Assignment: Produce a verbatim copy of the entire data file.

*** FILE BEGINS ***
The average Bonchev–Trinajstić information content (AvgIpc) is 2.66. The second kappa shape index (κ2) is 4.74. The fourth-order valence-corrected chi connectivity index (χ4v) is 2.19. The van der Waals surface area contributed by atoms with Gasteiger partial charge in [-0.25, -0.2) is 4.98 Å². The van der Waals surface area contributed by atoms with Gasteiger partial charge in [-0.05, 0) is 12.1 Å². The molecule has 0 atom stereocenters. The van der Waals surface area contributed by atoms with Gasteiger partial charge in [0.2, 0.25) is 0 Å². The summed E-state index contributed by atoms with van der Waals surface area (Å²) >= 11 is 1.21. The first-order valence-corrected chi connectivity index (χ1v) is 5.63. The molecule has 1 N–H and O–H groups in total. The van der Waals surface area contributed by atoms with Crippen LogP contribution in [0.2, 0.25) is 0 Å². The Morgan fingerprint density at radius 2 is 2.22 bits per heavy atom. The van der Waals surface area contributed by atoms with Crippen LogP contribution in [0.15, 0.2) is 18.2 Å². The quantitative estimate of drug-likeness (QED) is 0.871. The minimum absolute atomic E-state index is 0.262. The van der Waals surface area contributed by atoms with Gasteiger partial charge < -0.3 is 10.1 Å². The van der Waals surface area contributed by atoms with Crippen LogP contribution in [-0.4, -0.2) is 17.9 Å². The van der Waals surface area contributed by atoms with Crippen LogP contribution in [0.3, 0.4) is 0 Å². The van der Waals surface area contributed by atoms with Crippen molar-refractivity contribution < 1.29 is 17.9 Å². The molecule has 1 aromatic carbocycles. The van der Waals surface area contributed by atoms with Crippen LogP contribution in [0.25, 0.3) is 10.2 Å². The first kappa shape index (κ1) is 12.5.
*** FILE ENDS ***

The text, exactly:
The average Bonchev–Trinajstić information content (AvgIpc) is 2.66. The second kappa shape index (κ2) is 4.74. The fourth-order valence-corrected chi connectivity index (χ4v) is 2.19. The van der Waals surface area contributed by atoms with Gasteiger partial charge in [-0.25, -0.2) is 4.98 Å². The van der Waals surface area contributed by atoms with Gasteiger partial charge in [-0.05, 0) is 12.1 Å². The molecule has 0 atom stereocenters. The van der Waals surface area contributed by atoms with Gasteiger partial charge in [0.2, 0.25) is 0 Å². The summed E-state index contributed by atoms with van der Waals surface area (Å²) >= 11 is 1.21. The first-order valence-corrected chi connectivity index (χ1v) is 5.63. The molecule has 1 N–H and O–H groups in total. The van der Waals surface area contributed by atoms with Crippen LogP contribution in [0.2, 0.25) is 0 Å². The Morgan fingerprint density at radius 2 is 2.22 bits per heavy atom. The van der Waals surface area contributed by atoms with Crippen LogP contribution in [0.15, 0.2) is 18.2 Å². The quantitative estimate of drug-likeness (QED) is 0.871. The minimum absolute atomic E-state index is 0.262. The van der Waals surface area contributed by atoms with Gasteiger partial charge < -0.3 is 10.1 Å². The van der Waals surface area contributed by atoms with Crippen LogP contribution in [-0.4, -0.2) is 17.9 Å². The van der Waals surface area contributed by atoms with Crippen LogP contribution in [0.3, 0.4) is 0 Å². The van der Waals surface area contributed by atoms with Crippen molar-refractivity contribution < 1.29 is 17.9 Å². The molecule has 1 aromatic carbocycles. The van der Waals surface area contributed by atoms with Crippen LogP contribution in [0.25, 0.3) is 10.2 Å². The first kappa shape index (κ1) is 12.5.